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Absurd Worldviews In Camus's The Outsider

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“Everything is true and yet nothing is true”: an analysis of the rational and absurd worldviews in Camus’ The Outsider The Outsider is a novel that broadly explores the philosophy of the Absurd, which is the conflict between one’s attempt to search for a meaning of life, and one’s inability to find any. It is different from Nihilism in the aspect that, although one acknowledges that there is no meaning of life, they should not cease in the attempt of finding one. In the novel, this philosophy is explored through the worldview of the main character, Meursault, and is contrasted with other characters’ views, which look at the world from a more rational perspective. The novel begins with the simple, impassive statement, “Mother died today. Or maybe yesterday, I don’t know” (pg. 8), portraying the indifference of Meursault towards the death of his mother. This indifference is shocking because, as considered by the general society, the death of one’s mother should evoke grief, yet Meursault does not show…show more content…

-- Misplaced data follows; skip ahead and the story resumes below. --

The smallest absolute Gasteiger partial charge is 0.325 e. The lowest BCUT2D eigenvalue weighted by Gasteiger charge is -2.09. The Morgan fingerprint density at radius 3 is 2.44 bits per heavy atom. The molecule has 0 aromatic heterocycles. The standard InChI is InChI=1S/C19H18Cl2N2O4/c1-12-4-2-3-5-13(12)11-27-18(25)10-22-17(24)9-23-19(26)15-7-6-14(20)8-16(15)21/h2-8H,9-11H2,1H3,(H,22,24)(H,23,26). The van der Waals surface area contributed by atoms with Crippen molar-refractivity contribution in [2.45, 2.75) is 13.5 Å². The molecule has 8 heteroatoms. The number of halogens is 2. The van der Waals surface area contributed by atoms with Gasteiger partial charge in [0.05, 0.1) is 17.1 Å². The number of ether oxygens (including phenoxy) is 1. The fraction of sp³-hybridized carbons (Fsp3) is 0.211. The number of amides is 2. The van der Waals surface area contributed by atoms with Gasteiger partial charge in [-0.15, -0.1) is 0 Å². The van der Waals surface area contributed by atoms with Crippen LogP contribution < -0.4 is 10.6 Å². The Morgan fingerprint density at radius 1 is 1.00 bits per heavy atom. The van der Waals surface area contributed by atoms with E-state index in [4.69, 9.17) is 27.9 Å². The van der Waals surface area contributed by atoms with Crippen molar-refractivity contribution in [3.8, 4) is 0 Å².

The court, as does society, tries to find a rational explanation to events in what the absurd philosophy believes in is an irrational world; this is shown in the novel as the fact that the court concentrates on how Meursault lacked an emotional reaction to his mother’s death, rather that the motives for killing the Arab. Camus once again puts forward how it is impossible to find rationality, when the universe is irrational itself, and that the only solution is to accept the absurdist philosophy. As a response to how the court is unjustly looking at the situation, Meursault’s lawyer states, “Here we have the epitome of this trail. Everything is true and yet nothing is true!”, meaning that it is true that Meursault did not feel grief when his mother died, but that truth has nothing to do with the
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